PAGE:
12. says

    Jonathan, I can imagine that your hand-dipped method works well if the loaves are not dusted with flour. I will try it. As for the cloches, very heavy oven mitts are definitely essential!

  13. says

    I usually take a standard drinking glass and fill it about half to 3 quarters full of large ice cubes. Right before I put the dough in the oven I throw the ice on the bottom of the oven (wihtout the drinking glass, of course). If after 8 minutes I have too much steam in the oven I open the door a bit. This allows the steam to escape faster.

  14. says

    Daniel, thanks for the suggestion. My only concern with using ice is that I was afraid it would lower the oven temperature too much. I suppose preheating to a higher temperature could compensate for that, though.

  15. says

    Sorry, forgot to mention that. I actually preheat the oven to 480F. I have checked the temperature and it really doesn’t change much. A degree at the most. Since I am not using a large amount of ice, it melts rapidly.

  16. says

    I just found your blog and I love it!
    You have inspired me to pull my starter out of deep storage in the refrigerator and to get busy reviving it.

    The cloche idea is brilliant; I can’t wait to try it.

  17. len says

    should i use the bottom element only or both top and bottom? i though perhaps it’s best to use the bottom element as that would receive the water sprays which generate the steam.
    this website is such a revelation to me and i give thanks to all.

  18. says

    len, the way I use steam the water does not hit the element, just the rocks in the pan. My oven uses both the top and bottom elements in bake mode. Experiment and find what works best for you, as all ovens are different. Thanks for reading!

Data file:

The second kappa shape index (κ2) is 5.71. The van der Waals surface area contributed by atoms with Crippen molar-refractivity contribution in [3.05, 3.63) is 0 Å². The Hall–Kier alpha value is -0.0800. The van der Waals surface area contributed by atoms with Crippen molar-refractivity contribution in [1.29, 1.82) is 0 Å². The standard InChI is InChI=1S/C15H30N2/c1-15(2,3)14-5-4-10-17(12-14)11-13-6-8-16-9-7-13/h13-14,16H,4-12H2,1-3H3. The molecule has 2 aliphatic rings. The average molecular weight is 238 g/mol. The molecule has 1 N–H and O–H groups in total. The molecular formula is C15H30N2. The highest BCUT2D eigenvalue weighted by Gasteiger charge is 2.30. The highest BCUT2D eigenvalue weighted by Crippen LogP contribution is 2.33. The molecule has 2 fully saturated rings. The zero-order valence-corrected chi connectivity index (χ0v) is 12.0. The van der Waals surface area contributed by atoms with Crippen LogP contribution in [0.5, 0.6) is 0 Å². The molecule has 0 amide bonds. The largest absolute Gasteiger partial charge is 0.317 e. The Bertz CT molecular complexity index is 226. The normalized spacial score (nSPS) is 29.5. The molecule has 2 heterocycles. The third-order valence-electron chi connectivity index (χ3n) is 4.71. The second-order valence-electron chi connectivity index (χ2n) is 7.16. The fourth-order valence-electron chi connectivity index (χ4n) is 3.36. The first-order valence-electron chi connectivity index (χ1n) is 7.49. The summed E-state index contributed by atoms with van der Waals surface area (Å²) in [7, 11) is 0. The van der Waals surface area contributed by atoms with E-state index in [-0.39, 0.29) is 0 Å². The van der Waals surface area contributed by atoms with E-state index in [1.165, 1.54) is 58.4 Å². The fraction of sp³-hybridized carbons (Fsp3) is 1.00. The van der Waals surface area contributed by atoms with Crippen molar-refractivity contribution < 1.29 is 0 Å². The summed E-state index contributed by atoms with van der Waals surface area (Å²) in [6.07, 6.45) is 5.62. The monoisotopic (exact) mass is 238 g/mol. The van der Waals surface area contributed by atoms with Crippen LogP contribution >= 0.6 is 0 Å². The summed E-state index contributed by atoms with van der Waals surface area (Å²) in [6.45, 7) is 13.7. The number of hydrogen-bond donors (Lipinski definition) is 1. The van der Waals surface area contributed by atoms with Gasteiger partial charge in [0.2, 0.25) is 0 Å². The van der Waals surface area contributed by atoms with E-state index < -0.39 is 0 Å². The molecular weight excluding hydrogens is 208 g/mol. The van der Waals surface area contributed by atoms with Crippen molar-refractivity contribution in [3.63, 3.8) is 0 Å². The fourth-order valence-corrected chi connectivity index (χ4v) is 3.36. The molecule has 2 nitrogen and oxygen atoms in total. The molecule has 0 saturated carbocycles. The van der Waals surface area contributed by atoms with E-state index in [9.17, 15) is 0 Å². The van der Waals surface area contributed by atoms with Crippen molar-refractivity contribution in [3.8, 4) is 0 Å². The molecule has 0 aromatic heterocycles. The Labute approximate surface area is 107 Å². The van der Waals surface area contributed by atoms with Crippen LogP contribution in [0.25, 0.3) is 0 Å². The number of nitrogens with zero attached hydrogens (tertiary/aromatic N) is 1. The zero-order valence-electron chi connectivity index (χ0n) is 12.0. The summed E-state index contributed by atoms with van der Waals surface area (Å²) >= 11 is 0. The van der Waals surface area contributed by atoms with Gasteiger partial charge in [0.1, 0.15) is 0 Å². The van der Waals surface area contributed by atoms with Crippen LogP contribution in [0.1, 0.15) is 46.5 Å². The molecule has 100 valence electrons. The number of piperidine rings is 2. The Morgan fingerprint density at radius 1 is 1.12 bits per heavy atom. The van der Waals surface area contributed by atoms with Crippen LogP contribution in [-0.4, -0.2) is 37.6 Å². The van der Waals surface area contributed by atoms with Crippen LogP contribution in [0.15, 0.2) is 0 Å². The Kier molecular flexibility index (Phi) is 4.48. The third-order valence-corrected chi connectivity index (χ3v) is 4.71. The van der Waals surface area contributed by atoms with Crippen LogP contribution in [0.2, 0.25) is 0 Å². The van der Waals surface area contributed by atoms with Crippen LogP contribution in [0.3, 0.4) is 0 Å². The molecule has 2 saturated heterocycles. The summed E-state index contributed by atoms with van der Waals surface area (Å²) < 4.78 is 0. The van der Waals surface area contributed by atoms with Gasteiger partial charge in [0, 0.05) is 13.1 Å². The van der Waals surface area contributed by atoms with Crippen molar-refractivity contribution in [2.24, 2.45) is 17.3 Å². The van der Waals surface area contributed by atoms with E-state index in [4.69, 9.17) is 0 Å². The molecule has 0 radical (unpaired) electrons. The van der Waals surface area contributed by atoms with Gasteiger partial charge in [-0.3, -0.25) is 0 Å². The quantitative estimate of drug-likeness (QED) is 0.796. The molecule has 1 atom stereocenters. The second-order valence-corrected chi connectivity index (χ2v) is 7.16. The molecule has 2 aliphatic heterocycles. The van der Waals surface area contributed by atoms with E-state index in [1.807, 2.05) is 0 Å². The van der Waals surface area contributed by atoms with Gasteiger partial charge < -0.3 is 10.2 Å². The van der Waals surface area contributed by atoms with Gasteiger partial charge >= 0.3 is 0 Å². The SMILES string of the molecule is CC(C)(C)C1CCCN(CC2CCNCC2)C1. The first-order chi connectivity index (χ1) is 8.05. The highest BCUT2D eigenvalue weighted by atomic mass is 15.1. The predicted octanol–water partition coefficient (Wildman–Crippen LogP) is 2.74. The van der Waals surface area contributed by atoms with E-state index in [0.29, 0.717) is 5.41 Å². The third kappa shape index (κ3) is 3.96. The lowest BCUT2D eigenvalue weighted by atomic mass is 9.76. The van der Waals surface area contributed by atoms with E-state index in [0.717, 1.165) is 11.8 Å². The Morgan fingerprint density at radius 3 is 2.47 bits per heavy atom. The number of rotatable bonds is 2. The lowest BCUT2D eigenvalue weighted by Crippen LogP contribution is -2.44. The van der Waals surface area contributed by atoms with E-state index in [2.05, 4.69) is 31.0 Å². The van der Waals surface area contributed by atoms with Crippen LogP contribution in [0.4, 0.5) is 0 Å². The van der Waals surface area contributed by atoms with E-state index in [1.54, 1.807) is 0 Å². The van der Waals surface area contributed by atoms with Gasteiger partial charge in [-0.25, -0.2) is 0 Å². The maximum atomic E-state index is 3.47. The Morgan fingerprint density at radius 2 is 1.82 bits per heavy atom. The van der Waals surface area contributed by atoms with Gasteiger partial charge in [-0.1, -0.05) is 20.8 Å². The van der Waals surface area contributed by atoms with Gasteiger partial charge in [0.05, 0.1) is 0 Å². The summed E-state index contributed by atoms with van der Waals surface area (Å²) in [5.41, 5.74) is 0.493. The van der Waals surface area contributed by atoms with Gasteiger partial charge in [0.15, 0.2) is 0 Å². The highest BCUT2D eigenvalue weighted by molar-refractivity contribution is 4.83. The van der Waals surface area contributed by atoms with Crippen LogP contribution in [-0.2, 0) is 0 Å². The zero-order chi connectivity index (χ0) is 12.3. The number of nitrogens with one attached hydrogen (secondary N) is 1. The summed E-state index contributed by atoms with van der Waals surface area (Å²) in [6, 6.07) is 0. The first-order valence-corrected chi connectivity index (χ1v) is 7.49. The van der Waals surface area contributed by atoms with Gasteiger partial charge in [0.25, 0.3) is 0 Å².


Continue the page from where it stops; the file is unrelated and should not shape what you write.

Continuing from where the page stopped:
19. len says

    i baked over the weekend and the result was fabulous. i’ve never steamed before and now i know i’d always steam.
    i used just a caste iron roasting pan and no lava rocks as i live in nairobi and lava rocks are not available in the shops. also i used an all-steel thermos to decant already boiled water into the roasting pan when the pan is hot.
    this website is public service, pure and simple!

  20. says

    IMO, Susan is a one of a kind master baker. Not only does she make a wide variety of great breads, but she has the smoothest way of explaining how she has done them. She is one rare person. Do you know the old saying? “Some teach but can’t ‘do’; others ‘do’ but can’t teach.” Susan does both extremely well. One need look no further for a better site to learn, grow, and hone your own baking skills.

  21. says

    I just made this bread, and it’s MY new favorite sourdough. I was too impatient to let it get sour, so I just did the 5 hour proof. I have not built up a large inventory of bread baking gear, so two loaves are in mini loaf pans in the fridge, and the other two I just made my best loaf on parchment, and allowed it to rise in a sheet pan. I then moved each to a hot pizza stone in the bottom of the oven, threw a few cubes of ice in the oven, and let er rip. The loaves are not tall enough for sandwiches, but it is delicious! This is excellent bread. My starter is also new, so I assume the flavors will further develop with patience in proofing, and as my starter matures.
    Thanks again!

  22. Adam says

    Hello,

    I am envious of all the steam I’m reading about. I have used a home made cloche with good results. However, I have a gas oven which is constantly venting gas (as is necessary with a gas oven). So when I try steaming with a pan on the bottom of the oven, any steam I create just vents along with the other combusted gasses. Any ideas on how to get a gas oven really steamy? I yearn to make baguettes again!